Bitflash Sue Banks In Israel For The Prevention Of Opening Current Account


In January, a newly created virtual currency exchange company located in Israel, have been disallowed to open accounts by every bank in the Jewish state. This, in turn, has led to the company using all the banks collectively. The virtual currency exchange would not be operational, without a bank account. This is due to the fact that fiat transfers from customers cannot be obtained by the company legally in an absence of a bank account.

The bank Gang?

On Sunday, the Tel Aviv District Court has been asked to order all 11 banks located in the Jewish state to open a current account without credit for it by Bitflash LTD. Bitflash ltd is firm operating in Israel with the main purpose of offering virtual currency trading services based in Acre. The firm argues that the banks’ denial to open an account is against the law and indicates the “lack of good faith” because certain banks do open accounts for businesses venturing in a similar field.

According to, the lawsuit position is that “….”

However, in the case of Bits of Gold vs. Leumi last year, the court made a ruling that a bank can deny its services to a bitcoin exchange. Notwithstanding, the company may convince the court that the banks are acting collectively to hinder the progression of the virtual currency sector, rather than using them on an individual basis.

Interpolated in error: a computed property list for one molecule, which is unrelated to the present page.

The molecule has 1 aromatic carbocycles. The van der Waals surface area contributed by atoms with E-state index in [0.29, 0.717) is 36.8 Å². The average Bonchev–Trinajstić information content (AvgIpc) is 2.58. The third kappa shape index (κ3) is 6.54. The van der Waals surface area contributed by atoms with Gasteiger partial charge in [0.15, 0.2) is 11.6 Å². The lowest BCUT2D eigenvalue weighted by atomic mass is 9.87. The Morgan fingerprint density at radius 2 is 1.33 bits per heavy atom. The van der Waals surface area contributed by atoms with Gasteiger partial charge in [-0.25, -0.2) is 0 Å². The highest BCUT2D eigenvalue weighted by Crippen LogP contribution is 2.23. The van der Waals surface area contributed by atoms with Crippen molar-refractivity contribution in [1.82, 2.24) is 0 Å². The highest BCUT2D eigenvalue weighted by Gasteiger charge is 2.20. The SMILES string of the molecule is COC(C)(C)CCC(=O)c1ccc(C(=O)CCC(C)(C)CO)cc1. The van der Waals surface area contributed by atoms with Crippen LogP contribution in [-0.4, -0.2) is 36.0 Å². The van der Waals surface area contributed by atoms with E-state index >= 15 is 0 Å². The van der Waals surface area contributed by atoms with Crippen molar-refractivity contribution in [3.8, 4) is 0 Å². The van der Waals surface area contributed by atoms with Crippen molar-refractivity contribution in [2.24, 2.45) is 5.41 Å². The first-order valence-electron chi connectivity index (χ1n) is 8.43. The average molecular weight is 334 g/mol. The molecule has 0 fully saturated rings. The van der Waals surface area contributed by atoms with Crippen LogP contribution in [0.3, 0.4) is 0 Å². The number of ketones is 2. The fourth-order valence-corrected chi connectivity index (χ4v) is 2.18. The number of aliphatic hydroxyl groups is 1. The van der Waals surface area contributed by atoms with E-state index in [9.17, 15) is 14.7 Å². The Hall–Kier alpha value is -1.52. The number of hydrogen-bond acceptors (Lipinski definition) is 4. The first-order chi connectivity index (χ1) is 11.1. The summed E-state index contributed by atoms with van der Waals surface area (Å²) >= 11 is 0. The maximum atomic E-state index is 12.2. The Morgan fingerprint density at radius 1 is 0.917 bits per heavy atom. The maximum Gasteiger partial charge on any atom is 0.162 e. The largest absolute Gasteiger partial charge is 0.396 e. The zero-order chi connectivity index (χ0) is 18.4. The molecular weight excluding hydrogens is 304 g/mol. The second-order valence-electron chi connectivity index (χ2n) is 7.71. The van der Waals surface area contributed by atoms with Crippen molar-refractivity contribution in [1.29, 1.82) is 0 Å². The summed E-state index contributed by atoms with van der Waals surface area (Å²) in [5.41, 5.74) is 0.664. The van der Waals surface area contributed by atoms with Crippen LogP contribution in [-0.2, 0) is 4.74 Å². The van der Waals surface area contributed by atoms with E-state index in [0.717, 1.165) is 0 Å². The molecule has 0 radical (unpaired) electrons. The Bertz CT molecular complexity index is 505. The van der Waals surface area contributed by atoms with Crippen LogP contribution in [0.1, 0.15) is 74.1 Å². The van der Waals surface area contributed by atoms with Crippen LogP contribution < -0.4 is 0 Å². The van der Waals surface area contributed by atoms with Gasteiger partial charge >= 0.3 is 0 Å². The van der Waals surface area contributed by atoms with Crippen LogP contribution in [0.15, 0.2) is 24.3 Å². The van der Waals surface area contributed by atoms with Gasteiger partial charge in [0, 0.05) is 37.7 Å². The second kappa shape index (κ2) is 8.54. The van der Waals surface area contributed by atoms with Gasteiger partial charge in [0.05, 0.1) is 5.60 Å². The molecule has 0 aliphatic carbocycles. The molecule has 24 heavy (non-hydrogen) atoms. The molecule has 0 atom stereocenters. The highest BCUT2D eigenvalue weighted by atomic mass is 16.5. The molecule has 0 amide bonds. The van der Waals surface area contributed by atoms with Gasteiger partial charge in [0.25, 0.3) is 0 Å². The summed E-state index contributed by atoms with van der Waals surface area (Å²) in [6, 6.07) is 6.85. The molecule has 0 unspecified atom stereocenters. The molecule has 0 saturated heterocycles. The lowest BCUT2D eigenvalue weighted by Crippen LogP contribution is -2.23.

“No!!” to virtual currency by all Banks

Over a month ago, since its inception, Bitflash claimed to have advanced a couple of banking outlets with the purpose of opening a bank account, but they have been denied in all occasion due to branch managers disliking of virtual currency business.

The firm was told outright in some of the banking outlets that “the bank’s policy is not to open accounts for those who deal with digital currencies, regardless of the nature of the business.”

In addition, the company stressed that it would not need a credit, its accounts will continuously have a positive balance and only a current account is needed to allow money transfer from clients residing in Israel to its account, according to the plaintiff, through its attorney Alon Huberman.

Certain banks have defended themselves for the denial of current account opening, stating that source of funds deposited in the company’s account would be untraceable. However, in efforts to eradicate this mistrust, the company stated that the account is meant to be used only to transfer funds from individuals and entities that are banking with the same bank but even after this was disclosed, the banks still denied them.



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